It is not, then, only a matter of free choice and the private fashioning of the faith. The turn from traditional organized religion toward an individual voluntary one is also the turn from traditional ritual and law toward the individual’s concern with his or her own spiritual perfectibility. It is this change that we must note well, for it is this which ties the contemporary spiritual scene to the post- and trans-human projects at this time.

Now, to understand this religious metamorphosis, we must appreciate the dramatic consequences of the loss of the transcendental monotheistic god. Note that the assumption of a transcendental source of authority and truth is closely associated with a binary view of reality that presents clear dichotomies between presumed opposites such as this world and the next, nature and man, matter and spirit, body and soul, and man and woman. Moreover, in order to appropriately obey our God, we must fully embrace only one part of each binary couple, and seek divine truth by rejecting the latter and yearning, as it were, up and away from our earthly existence.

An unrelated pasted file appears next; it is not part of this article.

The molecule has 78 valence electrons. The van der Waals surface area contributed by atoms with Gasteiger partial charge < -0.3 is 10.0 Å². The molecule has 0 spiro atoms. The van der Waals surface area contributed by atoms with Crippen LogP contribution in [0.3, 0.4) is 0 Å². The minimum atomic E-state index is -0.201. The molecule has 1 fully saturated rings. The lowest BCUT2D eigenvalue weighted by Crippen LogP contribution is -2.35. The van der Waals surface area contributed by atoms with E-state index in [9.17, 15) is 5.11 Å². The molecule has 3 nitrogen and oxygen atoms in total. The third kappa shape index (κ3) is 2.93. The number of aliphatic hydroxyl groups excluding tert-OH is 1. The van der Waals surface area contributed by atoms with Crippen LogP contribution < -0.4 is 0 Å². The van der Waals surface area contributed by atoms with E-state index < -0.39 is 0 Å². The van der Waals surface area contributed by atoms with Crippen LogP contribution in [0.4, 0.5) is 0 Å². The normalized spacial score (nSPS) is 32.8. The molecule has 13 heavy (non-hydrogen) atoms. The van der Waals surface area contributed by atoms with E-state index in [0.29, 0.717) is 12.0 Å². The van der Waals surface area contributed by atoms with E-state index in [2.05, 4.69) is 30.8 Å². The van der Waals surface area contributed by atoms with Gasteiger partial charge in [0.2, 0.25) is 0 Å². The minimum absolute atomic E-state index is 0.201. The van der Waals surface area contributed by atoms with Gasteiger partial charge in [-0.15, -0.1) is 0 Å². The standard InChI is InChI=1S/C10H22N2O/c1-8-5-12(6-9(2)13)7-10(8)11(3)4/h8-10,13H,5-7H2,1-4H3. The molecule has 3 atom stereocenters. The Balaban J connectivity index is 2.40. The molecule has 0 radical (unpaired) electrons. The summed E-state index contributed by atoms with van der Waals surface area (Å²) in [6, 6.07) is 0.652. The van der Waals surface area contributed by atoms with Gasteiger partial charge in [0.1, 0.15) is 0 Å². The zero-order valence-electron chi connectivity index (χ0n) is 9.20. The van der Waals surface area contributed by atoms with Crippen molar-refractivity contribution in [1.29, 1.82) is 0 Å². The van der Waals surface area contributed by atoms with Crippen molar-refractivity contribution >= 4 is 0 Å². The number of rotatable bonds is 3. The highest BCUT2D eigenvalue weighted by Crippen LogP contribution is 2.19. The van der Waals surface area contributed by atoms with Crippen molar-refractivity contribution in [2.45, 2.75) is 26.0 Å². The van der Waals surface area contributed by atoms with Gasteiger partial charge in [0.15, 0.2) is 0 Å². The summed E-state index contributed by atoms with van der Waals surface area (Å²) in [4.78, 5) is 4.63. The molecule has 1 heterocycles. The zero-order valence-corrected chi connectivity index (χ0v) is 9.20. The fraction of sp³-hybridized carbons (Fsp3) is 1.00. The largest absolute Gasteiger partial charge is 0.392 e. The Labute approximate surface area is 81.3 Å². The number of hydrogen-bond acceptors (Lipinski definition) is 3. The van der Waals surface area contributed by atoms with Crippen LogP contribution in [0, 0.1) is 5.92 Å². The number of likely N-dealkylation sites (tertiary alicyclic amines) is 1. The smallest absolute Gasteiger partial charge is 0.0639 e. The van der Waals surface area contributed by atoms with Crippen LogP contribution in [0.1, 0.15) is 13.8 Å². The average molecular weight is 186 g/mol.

The elimination of the transcendent God has made this-worldly reality the focus of our religious life. It is in our present condition that we seek truth and redemption, through the phenomenal world as we see it, be it nature, our body, our mind or our feelings. A system of ethics, which regularly includes moral tenets and meditation practices, is supposed to bring us, by adherence to it, to full realization of religious redemption (whether spiritual liberation, emotional balance, or unification with nature).